1.) It is absolutely imperative that you limit your intake of water once you develop low sodium. Increasing your water levels while you are experiencing low blood sodium will further DECREASE/DILUTE your blood sodium. If your sodium levels increase with just fluid restriction, then there should be no further treatment needed.

I believe it is absolutely necessary to listen to your body while being treated for low sodium, so if you are on a fluid restriction, but at some point start to develop extreme thirst (not dry mouth but thirst), then you should listen to your body and consume more fluids. However, in some cases, there is a psychological disorder that makes a person drink extreme amounts of water, so in some cases, this would not be logical.

Fluid restrictions are common when being treated for hyponatremia, but my suggestion is to listen to your body if you develop thirst is  my opinion. It’s not a medical fact or medical suggestion. You will probably find the medical community does not agree.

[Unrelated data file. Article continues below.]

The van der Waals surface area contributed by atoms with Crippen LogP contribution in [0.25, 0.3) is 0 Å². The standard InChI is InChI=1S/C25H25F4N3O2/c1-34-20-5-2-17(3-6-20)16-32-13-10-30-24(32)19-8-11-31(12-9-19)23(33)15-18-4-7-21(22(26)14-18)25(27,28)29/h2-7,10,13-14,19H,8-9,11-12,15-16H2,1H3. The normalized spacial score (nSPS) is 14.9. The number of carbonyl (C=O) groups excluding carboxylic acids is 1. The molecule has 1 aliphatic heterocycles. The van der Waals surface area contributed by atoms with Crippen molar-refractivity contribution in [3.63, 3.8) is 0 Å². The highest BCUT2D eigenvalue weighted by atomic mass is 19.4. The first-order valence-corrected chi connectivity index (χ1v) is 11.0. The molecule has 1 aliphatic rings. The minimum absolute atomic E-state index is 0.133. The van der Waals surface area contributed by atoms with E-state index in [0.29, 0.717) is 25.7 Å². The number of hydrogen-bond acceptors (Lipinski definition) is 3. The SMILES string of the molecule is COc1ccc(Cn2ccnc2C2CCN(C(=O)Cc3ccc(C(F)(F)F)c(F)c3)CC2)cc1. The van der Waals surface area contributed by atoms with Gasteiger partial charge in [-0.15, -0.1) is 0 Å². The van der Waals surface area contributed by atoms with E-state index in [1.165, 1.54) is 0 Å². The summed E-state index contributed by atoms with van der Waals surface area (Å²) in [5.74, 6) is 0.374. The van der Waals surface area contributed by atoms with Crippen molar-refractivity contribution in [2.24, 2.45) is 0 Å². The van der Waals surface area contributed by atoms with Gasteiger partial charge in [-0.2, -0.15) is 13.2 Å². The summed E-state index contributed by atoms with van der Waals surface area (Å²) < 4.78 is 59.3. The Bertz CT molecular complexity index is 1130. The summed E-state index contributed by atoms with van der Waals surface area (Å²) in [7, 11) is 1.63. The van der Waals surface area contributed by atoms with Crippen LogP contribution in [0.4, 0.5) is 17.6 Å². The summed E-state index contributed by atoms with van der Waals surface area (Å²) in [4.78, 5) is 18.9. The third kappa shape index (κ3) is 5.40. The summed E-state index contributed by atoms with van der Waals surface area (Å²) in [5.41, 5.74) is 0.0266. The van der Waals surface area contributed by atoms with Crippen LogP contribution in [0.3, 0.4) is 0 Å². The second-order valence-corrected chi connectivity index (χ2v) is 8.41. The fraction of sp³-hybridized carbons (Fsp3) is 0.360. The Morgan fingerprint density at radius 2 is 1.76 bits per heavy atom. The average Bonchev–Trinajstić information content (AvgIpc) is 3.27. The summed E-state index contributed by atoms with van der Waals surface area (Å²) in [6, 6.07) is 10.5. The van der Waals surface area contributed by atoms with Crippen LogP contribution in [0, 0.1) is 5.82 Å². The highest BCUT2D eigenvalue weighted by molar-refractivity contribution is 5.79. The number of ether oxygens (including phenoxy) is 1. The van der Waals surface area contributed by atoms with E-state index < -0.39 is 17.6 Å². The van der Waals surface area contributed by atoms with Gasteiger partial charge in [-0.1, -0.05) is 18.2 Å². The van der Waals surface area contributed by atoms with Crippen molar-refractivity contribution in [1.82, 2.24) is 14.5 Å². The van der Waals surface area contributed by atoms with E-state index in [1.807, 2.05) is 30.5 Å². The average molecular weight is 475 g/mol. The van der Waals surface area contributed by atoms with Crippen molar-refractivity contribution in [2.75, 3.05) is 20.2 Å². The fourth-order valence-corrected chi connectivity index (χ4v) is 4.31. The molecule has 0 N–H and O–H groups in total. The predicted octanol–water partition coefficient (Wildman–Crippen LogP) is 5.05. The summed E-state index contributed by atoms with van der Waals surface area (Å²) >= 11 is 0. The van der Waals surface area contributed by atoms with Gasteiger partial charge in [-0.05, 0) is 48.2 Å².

Let me stress that fluids that do not contain sodium are extremely dangerous during this period, but consuming higher sodium fluids are fine, i.e. chicken or beef broths.

My opinion:

Might I even suggest diluting something like a fleet laxative. Fleet oral laxatives work because they are extremely high in sodium. Your body dumps EXCESS sodium through urine and the GI tract, and where sodium goes water follows. Typically, this causes the liquid stools that GI doctors require for a colonoscopy. However, if your body needs sodium, it will absorb the sodium through the GI tract and release the sodium it doesn’t need.

I have no medical research to back up my idea that using fleet or other sodium solutions will increase your sodium levels more effectively than IV saline solution. I will try to research this more and contact my GI doctors for their opinions in the future.

2.) IV saline of 3% is the typical starting treatment for hyponatremia. This is typically done in conjunction with water restriction. However, in some medical circles, it is believed that ONLY fluid restriction should be used. This is dependent upon the type of hyponatremia you have, as well as your starting sodium.

3.) A person’s blood sodium levels should be evaluated every 2 to 4 hours to prevent a rapid rise in sodium. (This should be done regardless of your starting sodium levels).

A rapid in rise of blood sodium levels can be catastrophic and lead to CPM/EPM, or death. I will discuss this topic in the future.